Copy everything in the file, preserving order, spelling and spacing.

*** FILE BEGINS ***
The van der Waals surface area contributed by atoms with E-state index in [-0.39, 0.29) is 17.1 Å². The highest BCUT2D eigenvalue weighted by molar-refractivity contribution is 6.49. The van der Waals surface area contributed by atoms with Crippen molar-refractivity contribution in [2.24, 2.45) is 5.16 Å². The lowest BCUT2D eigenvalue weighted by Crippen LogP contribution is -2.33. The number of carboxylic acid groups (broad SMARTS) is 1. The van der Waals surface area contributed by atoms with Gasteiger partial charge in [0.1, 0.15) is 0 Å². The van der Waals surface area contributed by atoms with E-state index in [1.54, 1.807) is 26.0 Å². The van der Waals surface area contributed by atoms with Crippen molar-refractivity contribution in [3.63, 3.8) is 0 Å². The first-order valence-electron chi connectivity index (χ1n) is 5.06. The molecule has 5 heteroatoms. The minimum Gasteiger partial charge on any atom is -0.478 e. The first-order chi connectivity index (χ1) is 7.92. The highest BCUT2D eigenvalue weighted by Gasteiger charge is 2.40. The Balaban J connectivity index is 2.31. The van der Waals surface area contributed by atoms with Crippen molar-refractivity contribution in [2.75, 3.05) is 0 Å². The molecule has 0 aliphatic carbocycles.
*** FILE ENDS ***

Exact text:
The van der Waals surface area contributed by atoms with E-state index in [-0.39, 0.29) is 17.1 Å². The highest BCUT2D eigenvalue weighted by molar-refractivity contribution is 6.49. The van der Waals surface area contributed by atoms with Crippen molar-refractivity contribution in [2.24, 2.45) is 5.16 Å². The lowest BCUT2D eigenvalue weighted by Crippen LogP contribution is -2.33. The number of carboxylic acid groups (broad SMARTS) is 1. The van der Waals surface area contributed by atoms with Gasteiger partial charge in [0.1, 0.15) is 0 Å². The van der Waals surface area contributed by atoms with E-state index in [1.54, 1.807) is 26.0 Å². The van der Waals surface area contributed by atoms with Crippen molar-refractivity contribution in [3.63, 3.8) is 0 Å². The first-order valence-electron chi connectivity index (χ1n) is 5.06. The molecule has 5 heteroatoms. The minimum Gasteiger partial charge on any atom is -0.478 e. The first-order chi connectivity index (χ1) is 7.92. The highest BCUT2D eigenvalue weighted by Gasteiger charge is 2.40. The Balaban J connectivity index is 2.31. The van der Waals surface area contributed by atoms with Crippen molar-refractivity contribution in [2.75, 3.05) is 0 Å². The molecule has 0 aliphatic carbocycles.